Suspension shocked Cat

BOB ELLIOTT -- Toronto Sun

, Last Updated: 10:21 AM ET

Suspenders removed, Rafael Palmeiro is back from his state of limbo.

His 10-day suspension for violating Major League Baseball's drug policy complete, Palmeiro was at Camden Yards last night as the Orioles played host to the Blue Jays.

Palmeiro was reinstated, but on the bench, on Thursday to see the Orioles beat the Tampa Bay Devil Rays 4-2 and see the "We Believe Raffy" and "Why, Raffy?" signs.

What lies ahead for Palmeiro?

Well, assuredly, the same "sterr-oids, sterr-oids" chants that greet Yankees' Jason Giambi on the road.

Will Palmeiro be elected to Cooperstown five years after he retires, or is his reputation soiled like spread-out newspapers in a house with a puppy.

Frank Catalanotto of the Jays and Palmeiro shared the same clubhouse 162 games a season with the Texas Rangers from 2000 to 2002.

"It was shocking to hear the news when he was first suspended," Catalanotto was saying the other day at the Rogers Centre. "The type of body he has, he's not a muscle-bound guy. He doesn't seem the type."

First, some background on Catalanotto. He never attend P.R. classes run by David Wells. Nor is he a cliche machine, putting his pants on one leg at a time, while tipping his hat to the other pitcher and getting ready to play one game at a time.

Ask him about the unimpressive conduct of other ex-teammates and his right eyebrow will form into a small question mark. Then, he'll walk away, looking over his shoulder to say: "I don't think so ... no thanks."

But Catalanotto, on the upper end of the intelligence scale in the baseball clubhouse, was comfortable talking about Palmeiro. His former teammate is still in the eye of the storm after being suspended five months for wagging his finger at U.S. Congress and telling it he had "never EVER used steroids."

"Look how durable he is," Catalanotto said.

"Has he ever been on the disabled list? Not once in 20 seasons. He hasn't broken down. A lot of guys that people suspected (of steroid use) in the past have had one injury after another.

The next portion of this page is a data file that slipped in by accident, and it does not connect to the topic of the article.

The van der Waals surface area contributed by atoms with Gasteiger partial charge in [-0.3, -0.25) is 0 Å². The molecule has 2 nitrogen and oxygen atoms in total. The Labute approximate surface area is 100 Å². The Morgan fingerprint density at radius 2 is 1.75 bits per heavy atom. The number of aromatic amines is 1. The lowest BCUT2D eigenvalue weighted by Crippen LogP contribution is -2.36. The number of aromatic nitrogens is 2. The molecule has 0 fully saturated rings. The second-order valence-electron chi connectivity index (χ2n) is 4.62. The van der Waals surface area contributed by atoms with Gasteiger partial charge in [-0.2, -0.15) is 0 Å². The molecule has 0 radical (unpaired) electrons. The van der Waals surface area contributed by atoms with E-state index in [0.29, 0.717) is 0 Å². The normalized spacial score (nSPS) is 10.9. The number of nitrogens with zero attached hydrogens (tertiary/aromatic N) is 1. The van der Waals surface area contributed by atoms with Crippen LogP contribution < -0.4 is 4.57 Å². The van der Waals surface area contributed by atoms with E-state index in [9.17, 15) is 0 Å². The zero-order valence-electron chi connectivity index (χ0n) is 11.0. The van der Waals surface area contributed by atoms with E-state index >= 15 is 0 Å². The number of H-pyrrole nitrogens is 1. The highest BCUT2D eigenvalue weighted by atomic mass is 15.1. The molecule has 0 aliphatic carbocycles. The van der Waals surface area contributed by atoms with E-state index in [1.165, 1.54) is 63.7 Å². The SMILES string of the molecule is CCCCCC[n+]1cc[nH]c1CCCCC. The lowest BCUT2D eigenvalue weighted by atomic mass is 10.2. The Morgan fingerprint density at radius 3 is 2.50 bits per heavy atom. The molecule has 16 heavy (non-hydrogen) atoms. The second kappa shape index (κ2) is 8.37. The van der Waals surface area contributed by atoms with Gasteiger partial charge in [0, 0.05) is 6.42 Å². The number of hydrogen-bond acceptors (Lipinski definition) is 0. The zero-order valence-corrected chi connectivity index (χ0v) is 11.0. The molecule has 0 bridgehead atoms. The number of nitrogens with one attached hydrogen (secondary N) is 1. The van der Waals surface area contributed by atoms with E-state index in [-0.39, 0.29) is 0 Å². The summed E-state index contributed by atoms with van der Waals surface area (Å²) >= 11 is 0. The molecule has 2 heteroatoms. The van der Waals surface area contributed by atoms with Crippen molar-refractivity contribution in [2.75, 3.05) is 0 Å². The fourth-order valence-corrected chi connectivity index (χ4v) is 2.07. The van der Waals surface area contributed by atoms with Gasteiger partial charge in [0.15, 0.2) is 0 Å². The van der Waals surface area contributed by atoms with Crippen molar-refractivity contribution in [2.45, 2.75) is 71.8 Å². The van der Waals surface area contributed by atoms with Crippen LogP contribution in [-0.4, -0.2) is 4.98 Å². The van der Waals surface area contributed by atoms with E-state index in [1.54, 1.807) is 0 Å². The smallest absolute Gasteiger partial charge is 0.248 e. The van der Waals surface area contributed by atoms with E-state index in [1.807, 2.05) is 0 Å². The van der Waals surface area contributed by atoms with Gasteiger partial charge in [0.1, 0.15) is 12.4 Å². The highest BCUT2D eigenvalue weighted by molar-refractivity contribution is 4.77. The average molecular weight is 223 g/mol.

"That's another reason why I believe Rafael Palmeiro."

We asked our crack Olympic ring-head writer Steve Buffery years ago what to look for when trying to determine who was a steroid user. He gave us the big three:

1) Yellow in the whites of a player's eyes.

2) An extra muscle going from the shoulder to the neck.

3) A bad case of acne on the player's backs.

Never once have we seen a case of yellow in the whites of a baseball player's eyes, though we have seen plenty of red ones.

Never once have we seen those massive neck muscles, like pro wrasslers.

Once we saw a bad case of acne.

"Right now, I think he is a sure-fire Hall of Famer with the numbers he has," said Catalanotto of Palmeiro's career totals: 568 homers and 3,018 hits.

"We haven't learned all the facts yet. Five years after he retires, we'll know a lot more. By then, we'll see what has happened with Mark McGwire and other players."

Yet knees are jerking amongst the Hall of Fame voters, even though the decision is years away.

How many Hall of Famers would have been elected without the use of amphetamines?

How many pitchers who cheated whle they were on the mound are in Cooperstown? Whitey Ford and Gaylord Perry, for sure. Apparently, cheating on the mound isn't frowned upon the way it is with hitters. 


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